Sherman was teaching Power Yoga this morning, but over in the corner, I was in a cage match with my mind, emotional state, and left ankle.
It all started last Wednesday after practice. Riding the bus downtown, I was watching a large and aggressively strange woman act out by refusing to move to the back of the bus. I was so busy ragging on her in my mind that, when I squeezed by her to get out the door, I stepped down and landed on the side of my foot. If I hadn't been as loose as Gumby after class, it probably would have broken, but it was only a sprained ankle. Since then, upward dog is impossible, and I'm skittish about most things on my left side, but I'm still practicing.
I feel like a wimp, though. And coupled with that, I went to the doctor on Friday and weighed myself when I was alone in the room. I feel like I've lost 20 pounds, maybe more, based on my clothes. Haven't lost an ounce. I could have cried, but there was nobody to cry to, so I just sagged, and have stayed saggy ever since. I am slipping into the slough of despond.
Sherman has added some new elements to his class -- and I'm feeling challenged, but I'm also feeling like the needy red-headed stepchild. A disappointment where I was once an inspiration. Stuck.
I know from past experience that my practice ebbs and flows. Some days I can't do anything. Then the next day, for no apparent reason, I feel stronger than ever. I know the key is to show up and trust the practice. I know that I am not the number on the scale. I know that I am in the middle of huge changes in my life and work and diet -- none of which can be ignored. I'm even growing out my hair, and tapering down on my Zoloft. I'm trying new things in every area -- although I plan to keep my awesome boyfriend just as he is. The mountain must eventually move. Right?
So why did I feel like a disappointment in class today? Well, besides my lame cobra modification in up dog and some technical difficulties with my back foot in Warrior One -- Sherman has begun suggesting split forearm stand. I've been thinking about the mechanics -- and I get that it will be easier when I hit the full pose, but I'm paralyzed with fear at the prospect of getting into it. Today I was in regular pincha, and Sherman told me to bend my back leg -- but, being upside down, I couldn't figure out what that meant until it was too late. Disappointment. I felt like I let him down.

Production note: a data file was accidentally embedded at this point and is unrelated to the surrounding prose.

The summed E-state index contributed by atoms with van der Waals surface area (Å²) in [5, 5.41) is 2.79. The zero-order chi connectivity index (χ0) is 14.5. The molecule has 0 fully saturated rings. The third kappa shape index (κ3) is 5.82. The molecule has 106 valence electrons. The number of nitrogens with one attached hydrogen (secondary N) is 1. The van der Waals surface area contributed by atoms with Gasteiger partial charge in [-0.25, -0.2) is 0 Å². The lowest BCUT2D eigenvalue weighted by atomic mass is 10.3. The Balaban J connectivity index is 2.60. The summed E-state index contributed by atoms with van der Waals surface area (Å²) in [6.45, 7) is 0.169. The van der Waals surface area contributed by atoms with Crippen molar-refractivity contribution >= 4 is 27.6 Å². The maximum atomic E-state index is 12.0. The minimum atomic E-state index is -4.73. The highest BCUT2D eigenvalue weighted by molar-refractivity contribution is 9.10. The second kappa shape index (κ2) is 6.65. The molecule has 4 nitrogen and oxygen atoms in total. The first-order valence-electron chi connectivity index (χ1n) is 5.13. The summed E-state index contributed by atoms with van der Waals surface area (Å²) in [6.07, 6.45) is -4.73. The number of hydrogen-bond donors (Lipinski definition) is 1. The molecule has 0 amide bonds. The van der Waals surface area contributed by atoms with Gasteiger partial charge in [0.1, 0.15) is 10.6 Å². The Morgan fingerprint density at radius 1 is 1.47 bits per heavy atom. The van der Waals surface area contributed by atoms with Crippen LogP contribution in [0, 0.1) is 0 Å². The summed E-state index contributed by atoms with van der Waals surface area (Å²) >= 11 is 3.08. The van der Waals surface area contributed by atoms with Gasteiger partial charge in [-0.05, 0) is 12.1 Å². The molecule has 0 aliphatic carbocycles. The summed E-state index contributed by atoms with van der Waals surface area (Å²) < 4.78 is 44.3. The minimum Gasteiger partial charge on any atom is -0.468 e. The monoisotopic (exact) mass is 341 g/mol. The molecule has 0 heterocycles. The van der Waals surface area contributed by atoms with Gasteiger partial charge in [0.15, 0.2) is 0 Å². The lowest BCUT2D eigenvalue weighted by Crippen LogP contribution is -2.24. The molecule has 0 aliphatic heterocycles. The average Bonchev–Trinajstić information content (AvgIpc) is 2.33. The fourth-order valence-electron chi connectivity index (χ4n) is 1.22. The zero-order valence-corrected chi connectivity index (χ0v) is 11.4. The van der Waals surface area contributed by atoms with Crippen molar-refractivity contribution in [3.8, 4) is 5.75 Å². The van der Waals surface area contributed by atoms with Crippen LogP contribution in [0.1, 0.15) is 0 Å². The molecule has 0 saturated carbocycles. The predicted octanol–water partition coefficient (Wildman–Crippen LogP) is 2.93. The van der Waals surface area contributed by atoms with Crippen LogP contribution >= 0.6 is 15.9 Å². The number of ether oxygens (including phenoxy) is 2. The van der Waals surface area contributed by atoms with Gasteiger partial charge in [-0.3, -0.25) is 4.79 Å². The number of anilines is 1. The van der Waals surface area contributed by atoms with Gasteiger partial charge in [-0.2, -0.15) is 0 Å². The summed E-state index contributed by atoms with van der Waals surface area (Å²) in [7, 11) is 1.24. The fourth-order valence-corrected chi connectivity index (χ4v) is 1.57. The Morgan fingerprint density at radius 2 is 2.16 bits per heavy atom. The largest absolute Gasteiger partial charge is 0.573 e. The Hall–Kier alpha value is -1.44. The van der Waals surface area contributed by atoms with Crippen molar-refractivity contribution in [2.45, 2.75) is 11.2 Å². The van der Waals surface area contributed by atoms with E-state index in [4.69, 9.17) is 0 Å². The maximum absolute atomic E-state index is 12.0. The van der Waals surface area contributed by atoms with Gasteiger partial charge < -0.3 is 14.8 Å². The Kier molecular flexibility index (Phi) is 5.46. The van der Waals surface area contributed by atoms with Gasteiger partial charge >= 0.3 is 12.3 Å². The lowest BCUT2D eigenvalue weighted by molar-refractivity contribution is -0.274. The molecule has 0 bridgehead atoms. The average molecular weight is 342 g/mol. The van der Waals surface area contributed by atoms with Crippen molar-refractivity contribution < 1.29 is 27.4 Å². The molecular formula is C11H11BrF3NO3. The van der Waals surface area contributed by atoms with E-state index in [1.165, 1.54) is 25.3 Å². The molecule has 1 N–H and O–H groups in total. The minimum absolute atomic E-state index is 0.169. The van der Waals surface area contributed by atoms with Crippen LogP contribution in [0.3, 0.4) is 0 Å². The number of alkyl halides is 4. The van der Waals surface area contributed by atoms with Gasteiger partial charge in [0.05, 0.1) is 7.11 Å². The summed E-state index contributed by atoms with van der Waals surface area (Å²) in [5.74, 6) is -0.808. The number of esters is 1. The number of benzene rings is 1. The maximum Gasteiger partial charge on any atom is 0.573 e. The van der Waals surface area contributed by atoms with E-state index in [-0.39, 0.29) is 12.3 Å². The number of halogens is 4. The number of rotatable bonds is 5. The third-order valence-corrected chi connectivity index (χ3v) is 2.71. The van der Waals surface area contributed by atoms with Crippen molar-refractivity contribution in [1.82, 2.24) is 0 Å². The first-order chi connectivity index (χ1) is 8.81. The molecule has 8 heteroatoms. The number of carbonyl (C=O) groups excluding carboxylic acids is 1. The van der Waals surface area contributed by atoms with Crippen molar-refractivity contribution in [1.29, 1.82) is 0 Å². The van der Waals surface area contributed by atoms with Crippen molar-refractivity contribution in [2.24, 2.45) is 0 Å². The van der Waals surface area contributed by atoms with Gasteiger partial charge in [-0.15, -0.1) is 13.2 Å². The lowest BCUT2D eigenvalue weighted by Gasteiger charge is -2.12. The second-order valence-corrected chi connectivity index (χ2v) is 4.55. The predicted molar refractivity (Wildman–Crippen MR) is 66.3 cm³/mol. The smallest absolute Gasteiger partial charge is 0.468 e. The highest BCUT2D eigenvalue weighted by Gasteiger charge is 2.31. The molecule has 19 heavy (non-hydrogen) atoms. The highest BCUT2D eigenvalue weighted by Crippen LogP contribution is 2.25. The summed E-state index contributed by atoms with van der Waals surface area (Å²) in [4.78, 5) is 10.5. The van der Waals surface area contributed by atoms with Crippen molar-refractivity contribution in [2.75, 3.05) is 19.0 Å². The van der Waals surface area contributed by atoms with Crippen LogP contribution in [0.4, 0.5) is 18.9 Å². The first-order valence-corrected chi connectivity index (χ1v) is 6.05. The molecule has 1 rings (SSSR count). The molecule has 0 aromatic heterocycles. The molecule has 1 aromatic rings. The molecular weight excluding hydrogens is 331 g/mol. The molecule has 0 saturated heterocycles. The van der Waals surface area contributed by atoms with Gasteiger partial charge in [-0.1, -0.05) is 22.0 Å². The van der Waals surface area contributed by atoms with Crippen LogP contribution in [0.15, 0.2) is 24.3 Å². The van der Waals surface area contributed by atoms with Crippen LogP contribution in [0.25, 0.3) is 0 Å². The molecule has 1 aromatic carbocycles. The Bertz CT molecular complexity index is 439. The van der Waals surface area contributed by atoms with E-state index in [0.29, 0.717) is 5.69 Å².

We've also been working on going from rock star pose into a full wheel -- and I'm sure I can do this, but I can't figure out how to turn my bottom shoulder so that I don't snap my arm off. I suspect I'm supposed to turn my bottom hand but when? Homework.
Then there's my post-traumatic bridge syndrome. We're beginning to go from shoulder stand into bridge then full wheel. I believe the trick is to work one's hands up the back close to the shoulder blades. I was working on this several years ago and seriously torqued my wrists and thumbs -- no lasting damage, just an unforgettable shooting pain, the memory of which haunts me. So I weasel out in this bit, squishing around on my mat... pretending. Disappointing.
Speaking of mechanics, we're also working on Eka Pada Koundiyanasana II. Needless to say, the below picture from YogaJournal.com is not me.
It's an insane arm balance, but I think I can manage it strengthwise. It's a matter of where I put my weight. Right now I can't lift my back leg off the floor. It feels as if it's encased in cement. Today after class I watched another student get instruction in the pose, and I realized that he works his front leg way up toward his elbow. That may make a difference with weight distribution. We'll see.
So where to go from here? Liposuction? Fat camp? The sideshow? Back up to 100 mg of Zoloft? Not yet. I'll stick it out a little bit longer, and get back on the mat.
After class, I finished Dani Shapiro's Devotion, while consoling myself with an Other Caesar Salad at Peacefood Cafe. She writes about yoga and faith. The book got me thinking about a statue my father bought many years ago. It is, I'm sure, very old. A Buddhist acolyte gazing at his unseen teacher in devotion. Where Buddha statues are covered with jewels and mirrors, the acolyte -- James, as I named him when I was a kid -- is simple and unadorned. Before I knew what meditation, yoga, Buddhism or pretty much anything else was, I would sit on the floor beside him and simply breathe. There is something sacred about James, the statue of the eternal student, that has always spoken to me. Maybe he's telling me to calm down and listen for the teaching. After all, James has been sitting in my mother's house for 35 years, and he's still listening.